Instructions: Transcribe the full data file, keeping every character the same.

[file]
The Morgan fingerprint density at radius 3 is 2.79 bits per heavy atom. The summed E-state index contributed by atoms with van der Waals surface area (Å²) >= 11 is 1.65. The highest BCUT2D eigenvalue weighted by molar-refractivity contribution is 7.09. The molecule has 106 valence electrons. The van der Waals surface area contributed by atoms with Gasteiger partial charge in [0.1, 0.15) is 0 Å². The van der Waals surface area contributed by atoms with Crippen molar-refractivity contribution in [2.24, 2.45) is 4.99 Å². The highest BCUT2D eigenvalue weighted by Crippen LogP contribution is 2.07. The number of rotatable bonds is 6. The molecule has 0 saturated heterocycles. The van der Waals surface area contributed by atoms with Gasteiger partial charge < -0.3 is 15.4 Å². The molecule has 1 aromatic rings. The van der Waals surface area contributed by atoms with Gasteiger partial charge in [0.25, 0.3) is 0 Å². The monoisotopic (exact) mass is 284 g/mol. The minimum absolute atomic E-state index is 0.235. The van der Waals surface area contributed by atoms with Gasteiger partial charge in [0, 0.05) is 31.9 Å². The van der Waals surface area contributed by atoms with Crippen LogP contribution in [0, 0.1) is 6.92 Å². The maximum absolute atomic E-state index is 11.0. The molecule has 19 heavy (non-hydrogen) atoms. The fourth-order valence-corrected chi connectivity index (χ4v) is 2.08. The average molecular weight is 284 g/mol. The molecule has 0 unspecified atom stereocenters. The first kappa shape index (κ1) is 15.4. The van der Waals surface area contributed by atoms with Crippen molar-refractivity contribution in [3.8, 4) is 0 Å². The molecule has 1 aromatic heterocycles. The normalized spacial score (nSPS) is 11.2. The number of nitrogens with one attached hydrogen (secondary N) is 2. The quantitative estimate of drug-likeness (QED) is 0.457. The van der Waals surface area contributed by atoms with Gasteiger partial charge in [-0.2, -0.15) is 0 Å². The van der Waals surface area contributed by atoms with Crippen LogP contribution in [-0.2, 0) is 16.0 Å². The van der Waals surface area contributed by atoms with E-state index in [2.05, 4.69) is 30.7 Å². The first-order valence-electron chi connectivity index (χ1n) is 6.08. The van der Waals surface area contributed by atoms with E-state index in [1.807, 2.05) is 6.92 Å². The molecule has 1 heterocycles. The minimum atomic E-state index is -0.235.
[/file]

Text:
The Morgan fingerprint density at radius 3 is 2.79 bits per heavy atom. The summed E-state index contributed by atoms with van der Waals surface area (Å²) >= 11 is 1.65. The highest BCUT2D eigenvalue weighted by molar-refractivity contribution is 7.09. The molecule has 106 valence electrons. The van der Waals surface area contributed by atoms with Gasteiger partial charge in [0.1, 0.15) is 0 Å². The van der Waals surface area contributed by atoms with Crippen molar-refractivity contribution in [2.24, 2.45) is 4.99 Å². The highest BCUT2D eigenvalue weighted by Crippen LogP contribution is 2.07. The number of rotatable bonds is 6. The molecule has 0 saturated heterocycles. The van der Waals surface area contributed by atoms with Gasteiger partial charge < -0.3 is 15.4 Å². The molecule has 1 aromatic rings. The van der Waals surface area contributed by atoms with Gasteiger partial charge in [0.25, 0.3) is 0 Å². The monoisotopic (exact) mass is 284 g/mol. The minimum absolute atomic E-state index is 0.235. The van der Waals surface area contributed by atoms with Gasteiger partial charge in [0, 0.05) is 31.9 Å². The van der Waals surface area contributed by atoms with Crippen LogP contribution in [0, 0.1) is 6.92 Å². The maximum absolute atomic E-state index is 11.0. The molecule has 19 heavy (non-hydrogen) atoms. The fourth-order valence-corrected chi connectivity index (χ4v) is 2.08. The average molecular weight is 284 g/mol. The molecule has 0 unspecified atom stereocenters. The first kappa shape index (κ1) is 15.4. The van der Waals surface area contributed by atoms with Crippen molar-refractivity contribution in [3.8, 4) is 0 Å². The molecule has 1 aromatic heterocycles. The normalized spacial score (nSPS) is 11.2. The number of nitrogens with one attached hydrogen (secondary N) is 2. The quantitative estimate of drug-likeness (QED) is 0.457. The van der Waals surface area contributed by atoms with Gasteiger partial charge in [-0.2, -0.15) is 0 Å². The van der Waals surface area contributed by atoms with Crippen LogP contribution in [-0.2, 0) is 16.0 Å². The van der Waals surface area contributed by atoms with E-state index in [2.05, 4.69) is 30.7 Å². The first-order valence-electron chi connectivity index (χ1n) is 6.08. The van der Waals surface area contributed by atoms with E-state index in [1.807, 2.05) is 6.92 Å². The molecule has 1 heterocycles. The minimum atomic E-state index is -0.235.